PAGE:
Political groups and candidates have purchased absentee voting information from the commonwealth on about 300,000 Virginia residents to more deeply target their efforts in a battleground state that could decide the presidential race and which party controls the U.S. Senate.

The State Board of Elections tracks who requests absentee ballots and who casts them and, under state law, provides that information for campaign and political purposes “upon request and for a reasonable fee.” The information includes voters’ names and mail and e-mail addresses, but Social Security numbers and birth dates are redacted.

The data are extremely valuable, especially in battleground states such as Virginia, said Paul Gronke, director of the Early Voting Information Center at Reed College in Oregon.

“Both parties have these long lists with millions of names on them,” said Gronke, whose center tracks information on early, in-person and absentee voting nationally. “It’s a big checklist, and they’re trying to check your name off.”

Since absentee voting began Sept. 19, state election officials have received requests for voter information from the Democratic Party of Virginia, the Republican Party of Virginia, voter data services Catalist and Aristotle, and the campaigns of GOP congressmen Bob Goodlatte and Frank R. Wolf, according to an open-records request filed by The Washington Post.

Nikki Sheridan, spokeswoman for the state election board, said would-be absentee voters have complained about the additional layer of campaigning their ballot request has triggered.

“They seem to be able to correlate it to the fact that the [campaign contact] started to happen after they requested an absentee ballot,” Sheridan said.

Bob Holsworth, a longtime political analyst and former professor at Virginia Commonwealth University, said that although voting is a public act, most voters see their votes as a private matter.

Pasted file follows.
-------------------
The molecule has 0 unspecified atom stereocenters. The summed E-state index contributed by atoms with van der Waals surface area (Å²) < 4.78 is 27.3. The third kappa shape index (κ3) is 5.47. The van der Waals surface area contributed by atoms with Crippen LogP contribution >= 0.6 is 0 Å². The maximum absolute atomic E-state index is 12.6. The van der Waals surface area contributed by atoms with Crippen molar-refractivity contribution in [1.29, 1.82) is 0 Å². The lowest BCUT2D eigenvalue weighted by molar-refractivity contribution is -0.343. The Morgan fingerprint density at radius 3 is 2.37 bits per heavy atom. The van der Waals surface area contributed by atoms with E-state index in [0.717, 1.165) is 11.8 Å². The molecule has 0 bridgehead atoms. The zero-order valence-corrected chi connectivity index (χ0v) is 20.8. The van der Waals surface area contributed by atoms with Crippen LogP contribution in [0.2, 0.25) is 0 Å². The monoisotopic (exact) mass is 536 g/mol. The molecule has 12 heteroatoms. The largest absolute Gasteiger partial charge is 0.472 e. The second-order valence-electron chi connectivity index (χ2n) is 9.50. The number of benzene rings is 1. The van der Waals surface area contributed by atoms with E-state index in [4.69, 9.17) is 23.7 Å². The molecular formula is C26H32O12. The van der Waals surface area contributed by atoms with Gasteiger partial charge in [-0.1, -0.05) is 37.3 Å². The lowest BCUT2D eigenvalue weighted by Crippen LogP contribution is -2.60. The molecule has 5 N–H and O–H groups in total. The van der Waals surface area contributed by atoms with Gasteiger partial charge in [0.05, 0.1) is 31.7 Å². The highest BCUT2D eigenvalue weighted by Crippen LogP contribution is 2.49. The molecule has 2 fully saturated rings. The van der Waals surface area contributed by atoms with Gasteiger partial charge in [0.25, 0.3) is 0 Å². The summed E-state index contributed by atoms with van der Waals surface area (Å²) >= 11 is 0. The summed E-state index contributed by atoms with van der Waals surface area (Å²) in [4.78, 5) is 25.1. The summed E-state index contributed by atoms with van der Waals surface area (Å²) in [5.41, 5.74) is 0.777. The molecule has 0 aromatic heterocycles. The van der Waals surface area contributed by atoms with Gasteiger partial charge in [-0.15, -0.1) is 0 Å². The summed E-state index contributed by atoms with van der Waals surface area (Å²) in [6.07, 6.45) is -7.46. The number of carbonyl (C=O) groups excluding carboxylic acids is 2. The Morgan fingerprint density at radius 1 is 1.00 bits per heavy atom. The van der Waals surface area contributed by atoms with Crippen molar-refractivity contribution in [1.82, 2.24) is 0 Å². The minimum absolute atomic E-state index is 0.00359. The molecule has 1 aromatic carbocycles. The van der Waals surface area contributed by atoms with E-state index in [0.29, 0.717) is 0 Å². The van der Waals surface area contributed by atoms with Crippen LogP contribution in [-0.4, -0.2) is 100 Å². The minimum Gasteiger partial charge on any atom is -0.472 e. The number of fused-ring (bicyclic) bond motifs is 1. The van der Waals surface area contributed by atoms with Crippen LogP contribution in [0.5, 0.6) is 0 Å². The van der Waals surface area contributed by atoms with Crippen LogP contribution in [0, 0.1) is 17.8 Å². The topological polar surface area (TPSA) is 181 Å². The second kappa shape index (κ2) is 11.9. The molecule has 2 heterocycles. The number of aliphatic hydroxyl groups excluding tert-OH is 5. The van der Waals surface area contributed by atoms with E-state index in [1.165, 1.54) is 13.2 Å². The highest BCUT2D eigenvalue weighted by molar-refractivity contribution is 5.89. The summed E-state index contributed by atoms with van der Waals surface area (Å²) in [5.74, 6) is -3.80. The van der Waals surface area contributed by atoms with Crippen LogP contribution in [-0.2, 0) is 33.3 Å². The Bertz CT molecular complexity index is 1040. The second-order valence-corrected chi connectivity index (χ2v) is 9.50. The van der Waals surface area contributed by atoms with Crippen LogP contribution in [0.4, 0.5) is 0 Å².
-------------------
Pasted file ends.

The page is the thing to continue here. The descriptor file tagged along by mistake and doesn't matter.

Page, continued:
“I’m not sure that most people are aware that the simple request for an absentee ballot and the tracking of that ballot is available on a real-time basis to the parties,” Holsworth said. Voters think of it as “the secret ballot, cast in the sanctity of the voting booth.”

But candidates and campaigns have had access to absentee voter data for decades, Gronke said. “The thing that distinguishes states at this point is not availability but the speed and ease and cost of gaining the information.”

In some states, such as North Carolina, the information is free and downloadable online. In Iowa, the same information is available, but the state charges per voter. Some agencies provide statewide information; elsewhere, it is attainable on a county-by-county basis.

Absentee voting was key to Democrats’ turnout strategy in Virginia four years ago, when they outpaced Republicans on absentee turnout 61 percent to 39 percent. But this year could be different.

Voters have been casting absentee ballots at a faster rate in Republican-leaning parts of the state than in Democratic territory, according to an analysis by the nonpartisan Virginia Public Access Project. The state Republican Party has set up a Web site, www.GOPAbsentee.com, and asks GOP voters to sign up for an absentee ballot “if there is any chance that you might not be able to make it to the polls on November 6, 2012.”

Democratic Party spokesman Brian Coy said he expects a “very aggressive showing” again this year on absentee voting among Democrats. Coy said the absentee voter lists help the party determine who has already voted and whom to target in subsequent election years as likely absentee voters.

“It’s just our way of making sure everybody votes,” Coy said. “Sometimes folks just need a bit of a reminder, and we’re happy to provide that to make sure we maximize the number of folks that participate in this election.”

The result is that campaigns with the resources to collect and process such information are the ones who are able to benefit from it. “The [presidential] campaigns are going to spend that money, but what about a small state legislative campaign, or a challenger to a sitting senator?” Gronke said. “It creates an unlevel playing field.”

Sheridan said that while the practice may upset voters, the agency is following the law.

“It’s unfortunate to me that the people we’re trying to target . . . have a negative experience as a result of participating in the process,” she said. “I can certainly understand their frustration. We implement the code — we don’t write the code.”